Stance is the position of the feet and legs in standing. Stance has a primary impact on balance, along with movement and surface. Stances that require a small base of support, e.g., tandem, split, single-leg, etc., are more challenging to balance. Conversely, stances that have wide bases (feet apart) are easier on balance. Below is list of standard stances, in order of increasing levels of difficulty:
Normal: feet about shoulder width apart.
Feet Together: feet are positioned near each other in narrow stance, heels may touch.
Split Stance: feet arranged with one foot forward and one foot back.
To make balancing easier, widen the frontal plane distance between feet. Narrow the distance to make it harder.
Narrowing the sagittal plane distance will also help make balancing easier. Conversely, widening the distance between the feet will make it harder.
Tandem Stance: one foot directly in front of the other, like standing on a narrow balance beam.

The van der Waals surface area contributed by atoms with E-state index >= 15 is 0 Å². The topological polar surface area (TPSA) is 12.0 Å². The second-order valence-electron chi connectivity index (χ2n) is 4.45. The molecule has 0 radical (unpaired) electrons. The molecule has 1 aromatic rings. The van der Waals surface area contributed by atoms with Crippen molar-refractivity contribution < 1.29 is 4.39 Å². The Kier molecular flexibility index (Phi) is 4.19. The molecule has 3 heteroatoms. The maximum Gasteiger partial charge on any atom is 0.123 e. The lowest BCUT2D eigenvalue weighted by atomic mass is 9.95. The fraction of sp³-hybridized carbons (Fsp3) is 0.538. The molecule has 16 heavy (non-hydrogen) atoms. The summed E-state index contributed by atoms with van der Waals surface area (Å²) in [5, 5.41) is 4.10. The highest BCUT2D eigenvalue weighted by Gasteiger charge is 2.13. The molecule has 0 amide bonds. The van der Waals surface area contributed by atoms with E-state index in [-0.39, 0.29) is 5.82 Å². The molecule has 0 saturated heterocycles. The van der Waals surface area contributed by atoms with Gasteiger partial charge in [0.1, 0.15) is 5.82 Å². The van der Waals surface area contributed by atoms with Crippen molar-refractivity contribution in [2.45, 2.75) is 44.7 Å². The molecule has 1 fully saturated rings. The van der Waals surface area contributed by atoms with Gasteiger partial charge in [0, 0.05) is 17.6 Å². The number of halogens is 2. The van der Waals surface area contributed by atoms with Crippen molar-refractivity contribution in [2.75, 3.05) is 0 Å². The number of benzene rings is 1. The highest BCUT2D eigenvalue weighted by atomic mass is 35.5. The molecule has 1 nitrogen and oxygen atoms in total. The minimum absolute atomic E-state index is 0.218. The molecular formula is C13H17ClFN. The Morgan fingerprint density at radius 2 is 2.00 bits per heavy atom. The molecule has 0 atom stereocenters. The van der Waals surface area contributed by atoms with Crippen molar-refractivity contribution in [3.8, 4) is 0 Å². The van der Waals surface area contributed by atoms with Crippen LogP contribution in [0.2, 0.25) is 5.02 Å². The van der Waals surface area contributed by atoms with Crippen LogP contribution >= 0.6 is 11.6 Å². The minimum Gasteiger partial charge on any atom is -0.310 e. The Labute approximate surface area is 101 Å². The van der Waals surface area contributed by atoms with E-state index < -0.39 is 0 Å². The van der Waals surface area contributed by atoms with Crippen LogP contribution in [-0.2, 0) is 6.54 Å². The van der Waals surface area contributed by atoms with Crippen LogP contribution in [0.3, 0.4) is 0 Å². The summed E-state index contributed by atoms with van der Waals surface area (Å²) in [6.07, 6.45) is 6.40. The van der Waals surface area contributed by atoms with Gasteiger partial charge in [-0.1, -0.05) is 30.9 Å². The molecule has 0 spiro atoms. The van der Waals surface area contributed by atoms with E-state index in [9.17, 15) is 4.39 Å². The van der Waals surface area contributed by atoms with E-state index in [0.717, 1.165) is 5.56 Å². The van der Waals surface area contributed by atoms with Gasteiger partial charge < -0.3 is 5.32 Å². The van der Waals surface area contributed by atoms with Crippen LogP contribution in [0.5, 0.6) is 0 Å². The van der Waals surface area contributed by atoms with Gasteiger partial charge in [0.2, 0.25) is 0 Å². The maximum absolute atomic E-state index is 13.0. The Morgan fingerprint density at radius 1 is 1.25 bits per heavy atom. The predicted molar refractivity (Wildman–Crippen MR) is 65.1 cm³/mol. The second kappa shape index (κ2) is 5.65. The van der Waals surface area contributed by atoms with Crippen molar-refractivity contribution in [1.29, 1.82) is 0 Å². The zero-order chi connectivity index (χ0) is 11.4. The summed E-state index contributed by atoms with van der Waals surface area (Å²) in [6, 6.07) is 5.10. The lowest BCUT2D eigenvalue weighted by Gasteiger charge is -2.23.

Modify tandem stance to make balancing easier; place feet so inside border of heel touches inside border of toe on opposite foot.
Single-Leg Stance: standing on one foot.
For patients unable to stand on one foot, modify single-leg stance by resting the opposite foot on the ground, stool, or wall.
Functional carryover of arrow stances includes improved ability to stand in confined areas, such as, spaces between furniture, stored items, walls, etc. Split stance postures are also common when reaching deep into a pantry or fridge. Additionally, steadiness in single-leg stance is helpful when stepping over a tub, up/down a curb, up/down stairs, etc.
The next time you want to increase the level of difficulty for balance training, try a new stance. Modifying stances is a great way to fine tune intensity, helping to ensure proper training at the 20:20 ratio for steadiness and unsteadiness. Don’t be afraid to take a stance, try a new stance, or change stances on balance – your patients will thank you. Happy balancing!